When Xi Jinping became the first top Chinese leader to visit the Czech Republic, he was accompanied by a mysterious Chinese tycoon with big political ambitions, money to burn and strong ties to the Czech president.
Ye Jianming was the sole businessman among the group of Chinese and Czech government officials who gathered two years ago outside the presidential summer residence where Mr. Xi and Milos Zeman, his Czech counterpart, planted ginkgo trees. For Mr. Ye, it was recognition of his role as a major power broker in Prague, having bought landmark properties, a local brewery and a much beloved soccer team.
The meeting — and the presence of Mr. Ye — cemented China's newfound influence on politics and business in Mr. Zeman's Czech Republic and signaled its broader ambitions in Europe.
In just two years Mr. Ye's company, CEFC China Energy, had spent more than $1 billion on deals in the Czech Republic. He hired former Czech officials, including a onetime defense minister. Mr. Ye was even named a special economic adviser to Mr. Zeman.
Mr. Zeman, in turn, became a big backer of Beijing, tamping down domestic opposition to Chinese influence and taking up Chinese causes. He publicly supported China's claims over Taiwan, the democratic island that Beijing claims as its territory. When Mr. Xi visited, police tried to keep protesters out of sight; some later accused the police of using violence to suppress them. The family of a prominent Holocaust survivor said Mr. Zeman withdrew a proposed medal for the man after his nephew met with the Dalai Lama, an exiled spiritual leader whom China considers a rebel.
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For China, the Czech courtship was an unqualified victory: It had won a sure friend in Europe, an American military ally and a country once seen as a bulwark for liberal democracy in a strategically important region. As Mr. Zeman declared, the Czech Republic hoped to become "an unsinkable aircraft carrier of Chinese investment expansion" in Europe.
Then, Mr. Ye was detained in China this year, exposing the Czech Republic to the perils of this new relationship and forcing the president to defend his quick embrace of the Chinese deal maker. While the reason for Mr. Ye's detention was never made public, critics of the Czech president saw Mr. Ye's disappearance as proof that the country shouldn't have tied its future and its fortune to the Chinese.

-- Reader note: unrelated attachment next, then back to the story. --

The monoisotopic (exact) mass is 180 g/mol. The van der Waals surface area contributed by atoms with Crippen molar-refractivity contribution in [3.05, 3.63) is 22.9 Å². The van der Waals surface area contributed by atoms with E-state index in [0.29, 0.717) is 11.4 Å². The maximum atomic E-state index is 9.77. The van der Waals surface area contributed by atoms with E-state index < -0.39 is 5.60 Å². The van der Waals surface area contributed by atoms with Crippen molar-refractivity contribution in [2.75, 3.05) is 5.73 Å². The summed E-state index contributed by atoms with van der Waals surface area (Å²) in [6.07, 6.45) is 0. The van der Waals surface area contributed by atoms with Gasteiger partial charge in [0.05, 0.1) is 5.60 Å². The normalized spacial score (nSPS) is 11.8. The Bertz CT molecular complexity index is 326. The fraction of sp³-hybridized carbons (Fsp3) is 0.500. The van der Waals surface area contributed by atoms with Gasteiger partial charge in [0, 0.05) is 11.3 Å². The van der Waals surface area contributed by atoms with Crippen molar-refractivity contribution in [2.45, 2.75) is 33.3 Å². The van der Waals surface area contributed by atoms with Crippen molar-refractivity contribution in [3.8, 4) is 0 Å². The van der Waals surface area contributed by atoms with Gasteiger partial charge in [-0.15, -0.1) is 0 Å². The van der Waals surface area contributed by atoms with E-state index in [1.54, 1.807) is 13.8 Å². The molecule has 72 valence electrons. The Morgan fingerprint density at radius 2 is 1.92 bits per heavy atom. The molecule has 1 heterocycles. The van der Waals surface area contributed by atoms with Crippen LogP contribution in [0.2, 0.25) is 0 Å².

An emboldened, globally ambitious China is using money, business deals and other incentives to extend its power abroad. The pitch can hold great appeal in a world shaken by Washington's growing disengagement and Europe's struggles.
But tighter ties to China mean greater susceptibility to an opaque political system where decisions are made behind the scenes. Investments can be driven by politics rather than economics, resulting in costly white elephants.
In the Czech Republic, Mr. Ye's sudden disappearance took the country's leaders by surprise. They couldn't discern why that would happen to someone who seemed to have the government's blessing. They had not pressed him on where he was getting his money to make big flashy deals in the Czech Republic and elsewhere. Officials also had difficulty answering questions about criminal allegations in the United States that a senior business associate of CEFC had tried to bribe his way into new business opportunities in Africa.
Mr. Zeman dispatched a team of officials to determine what the tycoon's problems meant for the Czech Republic. He soon found out.
Prague was about to become even more enmeshed with the Chinese government. A state-owned company stepped in to take control of Mr. Ye's empire, fueling suspicions that the company was politically important to the Chinese leadership.